Moneague College set to bolster goat dairy sectorWednesday, March 31, 2021
Moneague College in St Ann began taking significant steps in support of Jamaica's sustainable development through the implementation of a food security project in 2007.
The goat rearing aspect of the venture was more recently strengthened through the Skills to Access the Green Economy (SAGE) Project, now at work in six countries within the region. The project leverages the agricultural expertise of Niagara College and College of North Atlantic, both based in Canada, to increase the capacity of local training institutions in delivering programmes that meet the economic and environmental needs on the ground.
The initiative targets the disadvantaged, youth, women and unskilled individuals, among others and is designed to take a hands-on approach to learning, providing first-hand experience to participants. Project coordinator and head of the School of Natural and Applied Sciences Desmond Campbell noted that goat semen was sourced in Canada as part of the Environmental Foundation of Jamaica (EFJ)-sponsored goat expansion initiative, with assistance from the Inter-American Institute for Cooperation on Agriculture (IICA) and Hi-Pro.
“This thrust will enable us to transform our herd from the Nubian African Boer to the Saanen strain, which is a milk breed sourced through semen out of Canada. That novel aspect of the food security venture is a joint effort between Hi-Pro and Moneague College,” Campbell explained.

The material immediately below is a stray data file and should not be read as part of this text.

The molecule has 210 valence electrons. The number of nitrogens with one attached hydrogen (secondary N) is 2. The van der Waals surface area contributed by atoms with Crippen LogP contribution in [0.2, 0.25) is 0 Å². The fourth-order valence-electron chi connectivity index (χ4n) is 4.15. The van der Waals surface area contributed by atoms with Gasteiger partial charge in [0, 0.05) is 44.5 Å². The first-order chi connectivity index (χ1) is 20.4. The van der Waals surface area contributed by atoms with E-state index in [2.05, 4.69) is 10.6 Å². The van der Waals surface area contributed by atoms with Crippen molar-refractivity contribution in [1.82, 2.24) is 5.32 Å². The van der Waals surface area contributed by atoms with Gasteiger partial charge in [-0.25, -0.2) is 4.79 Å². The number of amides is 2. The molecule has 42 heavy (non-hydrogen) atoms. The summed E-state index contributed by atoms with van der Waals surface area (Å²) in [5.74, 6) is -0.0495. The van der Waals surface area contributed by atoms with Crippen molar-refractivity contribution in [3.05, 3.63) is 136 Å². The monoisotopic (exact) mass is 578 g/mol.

“Hi-Pro vets, Dr Michael Motta and Dr O'Shane McHugh, have assisted with our nutrition, sanitation, pathology and genetics programmes. They have made frequent trips and they are on-call, responding to the needs and training that our staff requires,” added Campbell.
With challenges arising due to the novel coronavirus pandemic, the college has had difficulty maintaining a steady stream of students. However, the project continues to make strides with the successful delivery of two sets of Filial 1 (F1) offspring to date.
“We have eight-month-old animals and kids that have just been born this month of March. Both sets are F1 seeds. These animals will only be at best 50 per cent Saanen. We are targeting the F2 generation for better milk production. By inseminating the F1s with semen from a different Saanen buck, the resulting offspring — the F2 generation — will be 75 per cent Saanen,” explained Campbell.
Hi-Pro veterinarian Dr McHugh commented, “The overall aim is to use the goats as a teaching tool as well as an income earner for the college by establishing cottage industries around goats' milk. The Saanen line can produce more than three litres of milk per day as compared to approximately 1.5 litres from native local breeds. Our aim is to ensure that the local animals are healthy and to further select the best animals for the AI programme.”
The Ebony Park HEART Academy is also a part of the SAGE Project in Jamaica, wherein Ebony Park offers the preparatory programme. Students successfully completing the preparatory course are able to matriculate into Moneague College's associate's degree programme in agro-processing.
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